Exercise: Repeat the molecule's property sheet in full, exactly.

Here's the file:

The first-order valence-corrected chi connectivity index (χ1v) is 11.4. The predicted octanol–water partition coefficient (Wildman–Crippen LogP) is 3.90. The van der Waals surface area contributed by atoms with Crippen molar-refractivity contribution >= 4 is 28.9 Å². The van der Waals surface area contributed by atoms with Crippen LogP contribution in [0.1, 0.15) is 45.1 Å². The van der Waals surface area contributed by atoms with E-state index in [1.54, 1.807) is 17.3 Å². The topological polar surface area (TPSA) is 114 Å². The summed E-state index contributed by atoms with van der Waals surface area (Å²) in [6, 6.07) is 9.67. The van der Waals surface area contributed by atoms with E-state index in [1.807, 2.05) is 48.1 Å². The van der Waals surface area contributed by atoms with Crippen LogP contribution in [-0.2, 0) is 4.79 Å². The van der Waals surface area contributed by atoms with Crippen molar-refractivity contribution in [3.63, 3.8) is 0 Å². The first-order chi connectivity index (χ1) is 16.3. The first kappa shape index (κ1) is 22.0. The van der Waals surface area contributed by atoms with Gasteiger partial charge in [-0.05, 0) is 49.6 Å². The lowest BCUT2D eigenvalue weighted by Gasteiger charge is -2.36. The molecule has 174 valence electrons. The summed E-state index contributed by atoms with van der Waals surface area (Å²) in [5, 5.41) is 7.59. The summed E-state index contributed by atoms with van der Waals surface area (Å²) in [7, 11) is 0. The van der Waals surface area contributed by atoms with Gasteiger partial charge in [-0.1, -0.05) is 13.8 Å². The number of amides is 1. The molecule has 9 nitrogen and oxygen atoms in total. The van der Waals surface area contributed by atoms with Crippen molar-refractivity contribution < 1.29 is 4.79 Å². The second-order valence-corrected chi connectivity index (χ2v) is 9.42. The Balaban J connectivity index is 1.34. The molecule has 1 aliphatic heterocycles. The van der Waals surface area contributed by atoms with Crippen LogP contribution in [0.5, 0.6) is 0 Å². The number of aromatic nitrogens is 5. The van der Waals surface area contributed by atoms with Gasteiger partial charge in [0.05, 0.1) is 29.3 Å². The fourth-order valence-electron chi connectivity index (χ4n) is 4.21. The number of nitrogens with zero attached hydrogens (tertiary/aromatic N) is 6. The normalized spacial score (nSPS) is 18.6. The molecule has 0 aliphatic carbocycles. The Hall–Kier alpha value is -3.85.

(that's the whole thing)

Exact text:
The first-order valence-corrected chi connectivity index (χ1v) is 11.4. The predicted octanol–water partition coefficient (Wildman–Crippen LogP) is 3.90. The van der Waals surface area contributed by atoms with Crippen molar-refractivity contribution >= 4 is 28.9 Å². The van der Waals surface area contributed by atoms with Crippen LogP contribution in [0.1, 0.15) is 45.1 Å². The van der Waals surface area contributed by atoms with E-state index in [1.54, 1.807) is 17.3 Å². The topological polar surface area (TPSA) is 114 Å². The summed E-state index contributed by atoms with van der Waals surface area (Å²) in [6, 6.07) is 9.67. The van der Waals surface area contributed by atoms with E-state index in [1.807, 2.05) is 48.1 Å². The van der Waals surface area contributed by atoms with Crippen LogP contribution in [-0.2, 0) is 4.79 Å². The van der Waals surface area contributed by atoms with Crippen molar-refractivity contribution in [3.63, 3.8) is 0 Å². The first-order chi connectivity index (χ1) is 16.3. The first kappa shape index (κ1) is 22.0. The van der Waals surface area contributed by atoms with Gasteiger partial charge in [-0.05, 0) is 49.6 Å². The lowest BCUT2D eigenvalue weighted by Gasteiger charge is -2.36. The molecule has 174 valence electrons. The summed E-state index contributed by atoms with van der Waals surface area (Å²) in [5, 5.41) is 7.59. The summed E-state index contributed by atoms with van der Waals surface area (Å²) in [7, 11) is 0. The van der Waals surface area contributed by atoms with Gasteiger partial charge in [-0.1, -0.05) is 13.8 Å². The number of amides is 1. The molecule has 9 nitrogen and oxygen atoms in total. The van der Waals surface area contributed by atoms with Crippen molar-refractivity contribution < 1.29 is 4.79 Å². The second-order valence-corrected chi connectivity index (χ2v) is 9.42. The Balaban J connectivity index is 1.34. The molecule has 1 aliphatic heterocycles. The van der Waals surface area contributed by atoms with Crippen LogP contribution in [0.5, 0.6) is 0 Å². The number of aromatic nitrogens is 5. The van der Waals surface area contributed by atoms with Gasteiger partial charge in [0.05, 0.1) is 29.3 Å². The fourth-order valence-electron chi connectivity index (χ4n) is 4.21. The number of nitrogens with zero attached hydrogens (tertiary/aromatic N) is 6. The normalized spacial score (nSPS) is 18.6. The molecule has 0 aliphatic carbocycles. The Hall–Kier alpha value is -3.85.